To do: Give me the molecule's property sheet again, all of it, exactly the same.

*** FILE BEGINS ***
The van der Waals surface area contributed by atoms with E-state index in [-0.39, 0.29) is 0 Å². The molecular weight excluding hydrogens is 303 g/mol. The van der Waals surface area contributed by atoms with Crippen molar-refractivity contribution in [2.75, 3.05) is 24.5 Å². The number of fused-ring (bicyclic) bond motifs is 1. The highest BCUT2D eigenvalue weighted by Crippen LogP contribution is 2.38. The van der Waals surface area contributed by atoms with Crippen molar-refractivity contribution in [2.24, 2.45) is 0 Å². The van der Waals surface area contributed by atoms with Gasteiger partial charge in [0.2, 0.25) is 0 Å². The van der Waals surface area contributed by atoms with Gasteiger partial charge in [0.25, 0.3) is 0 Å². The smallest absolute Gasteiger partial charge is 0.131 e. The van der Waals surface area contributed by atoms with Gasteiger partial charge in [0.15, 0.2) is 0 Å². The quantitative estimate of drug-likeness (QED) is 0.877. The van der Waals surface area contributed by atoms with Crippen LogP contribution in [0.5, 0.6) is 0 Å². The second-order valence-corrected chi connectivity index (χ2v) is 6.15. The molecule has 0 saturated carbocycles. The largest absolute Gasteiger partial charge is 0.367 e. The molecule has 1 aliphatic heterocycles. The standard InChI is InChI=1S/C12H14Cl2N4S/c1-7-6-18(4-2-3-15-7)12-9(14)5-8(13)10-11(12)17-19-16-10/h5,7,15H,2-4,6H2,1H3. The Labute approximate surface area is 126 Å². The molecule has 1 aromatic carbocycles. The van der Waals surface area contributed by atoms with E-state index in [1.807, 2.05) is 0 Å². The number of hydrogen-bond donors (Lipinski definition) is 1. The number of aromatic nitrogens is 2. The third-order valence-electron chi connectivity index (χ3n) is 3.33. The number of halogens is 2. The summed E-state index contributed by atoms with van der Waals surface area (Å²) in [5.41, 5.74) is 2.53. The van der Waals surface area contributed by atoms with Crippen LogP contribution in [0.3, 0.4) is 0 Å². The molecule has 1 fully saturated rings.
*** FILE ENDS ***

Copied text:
The van der Waals surface area contributed by atoms with E-state index in [-0.39, 0.29) is 0 Å². The molecular weight excluding hydrogens is 303 g/mol. The van der Waals surface area contributed by atoms with Crippen molar-refractivity contribution in [2.75, 3.05) is 24.5 Å². The number of fused-ring (bicyclic) bond motifs is 1. The highest BCUT2D eigenvalue weighted by Crippen LogP contribution is 2.38. The van der Waals surface area contributed by atoms with Crippen molar-refractivity contribution in [2.24, 2.45) is 0 Å². The van der Waals surface area contributed by atoms with Gasteiger partial charge in [0.2, 0.25) is 0 Å². The van der Waals surface area contributed by atoms with Gasteiger partial charge in [0.25, 0.3) is 0 Å². The smallest absolute Gasteiger partial charge is 0.131 e. The van der Waals surface area contributed by atoms with Gasteiger partial charge in [0.15, 0.2) is 0 Å². The quantitative estimate of drug-likeness (QED) is 0.877. The van der Waals surface area contributed by atoms with Crippen LogP contribution in [0.5, 0.6) is 0 Å². The second-order valence-corrected chi connectivity index (χ2v) is 6.15. The molecule has 0 saturated carbocycles. The largest absolute Gasteiger partial charge is 0.367 e. The molecule has 1 aliphatic heterocycles. The standard InChI is InChI=1S/C12H14Cl2N4S/c1-7-6-18(4-2-3-15-7)12-9(14)5-8(13)10-11(12)17-19-16-10/h5,7,15H,2-4,6H2,1H3. The Labute approximate surface area is 126 Å². The molecule has 1 aromatic carbocycles. The van der Waals surface area contributed by atoms with E-state index in [1.807, 2.05) is 0 Å². The number of hydrogen-bond donors (Lipinski definition) is 1. The number of aromatic nitrogens is 2. The third-order valence-electron chi connectivity index (χ3n) is 3.33. The number of halogens is 2. The summed E-state index contributed by atoms with van der Waals surface area (Å²) in [5.41, 5.74) is 2.53. The van der Waals surface area contributed by atoms with Crippen LogP contribution in [0.3, 0.4) is 0 Å². The molecule has 1 fully saturated rings.